August 28, 2012

MOTOism: Gari (Pickled Ginger)

by Moto

At Japanese restaurants, sushi is usually served alongside with gari (pickled ginger). Why? It’s a nice way to cleanse your palate so that you can enjoy each piece of fish, without mixing the flavors in your mouth. These pickled gingers are widely available at Asian grocery stores, but if you have a couple of hours to spare, and have an access to new ginger, why don’t you try to make your own gari?

One crucial element about making your own gari is to find new ginger. Unlike an old man’s testicle, new ginger has quasi-translucent skin that is soft and very juicy.

I don’t know if you can tell from this picture, but the skin is a lot lighter in color compared to usual ones you find. Right now is the season for new crop gingers, and I walked all around Chinatown in search for it. I only found it toward the end of my journey when I was about to give up. If you speak Chinese, you may ask the shop people if they have some secret new ginger in the back of the store. Otherwise, it was pretty hard to find. If you do find it, I would recommend to buy a bunch. I bought five pounds.

RECIPE

1lb ginger
400 ml rice vinegar
160 gram sugar
2 tbsp honey
1tsp salt

METHOD

Peel the skin (if you find the ginger very clean with extremely thin skin, you don’t need to peel), and slice using either a slicer, or mandoline. As you know, ginger is full of knobs, so it’s pretty annoying to cut, peel and slice each knob, but try to be patient.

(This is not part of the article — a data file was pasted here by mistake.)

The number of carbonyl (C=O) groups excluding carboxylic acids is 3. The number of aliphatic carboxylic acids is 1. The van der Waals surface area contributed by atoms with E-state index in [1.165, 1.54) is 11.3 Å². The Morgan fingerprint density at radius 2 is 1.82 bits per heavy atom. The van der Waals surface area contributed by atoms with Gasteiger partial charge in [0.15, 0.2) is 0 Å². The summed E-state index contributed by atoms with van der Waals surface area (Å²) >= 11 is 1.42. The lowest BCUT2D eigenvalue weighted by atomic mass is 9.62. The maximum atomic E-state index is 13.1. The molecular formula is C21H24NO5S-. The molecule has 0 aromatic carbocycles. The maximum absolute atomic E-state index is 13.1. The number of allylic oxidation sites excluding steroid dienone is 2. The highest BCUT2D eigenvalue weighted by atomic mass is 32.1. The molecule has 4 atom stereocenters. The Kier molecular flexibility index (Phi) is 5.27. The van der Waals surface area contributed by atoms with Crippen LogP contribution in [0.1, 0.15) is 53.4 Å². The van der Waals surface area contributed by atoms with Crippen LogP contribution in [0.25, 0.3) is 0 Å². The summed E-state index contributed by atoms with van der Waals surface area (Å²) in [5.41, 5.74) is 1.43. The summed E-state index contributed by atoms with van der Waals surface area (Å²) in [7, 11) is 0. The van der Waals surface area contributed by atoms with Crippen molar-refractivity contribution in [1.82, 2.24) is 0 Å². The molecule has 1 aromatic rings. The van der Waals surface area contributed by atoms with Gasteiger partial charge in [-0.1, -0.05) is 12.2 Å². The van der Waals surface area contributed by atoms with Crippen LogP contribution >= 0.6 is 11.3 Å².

After you slice the ginger, sprinkle a bit of salt, toss, and set aside.

Meanwhile, make the pickling liquid by boiling the rest of the ingredients together. Boil altogether for about 5 minutes then set it aside.

Then, boil water, and cook the sliced ginger for just about 2 minutes to cut the heat a bit.

Drain, and put the ginger in a jar, while everything is still hot.

Then pour over the pickling liquid so that all the ginger is covered. Put this in the fridge and you can start munching on them after 3 days or so.

Gari is very refreshing, plus there’s no preservatives, no chemicals, and it’s always taste better home made, than store-bought. This jar will last for a long long time (almost forever).

As I said, the most crucial part of this is to use new ginger. Don’t even try to make it with regular old-man’s-testicle-ginger.

2 Comments

  • therufs
    Posted October 30, 2012 at 9:29 am

    Young ginger is in season now in NC (judging by the heaps of it at the farmers’ market.) Not cheap, though, so I’ll be making a small batch, at least to start with!

    Any suggestions what to so with the comically long stems that came attached? Can they be pickled too?

  • therufs
    Posted October 30, 2012 at 9:30 am

    Oh also: thanks for the recipe! :D

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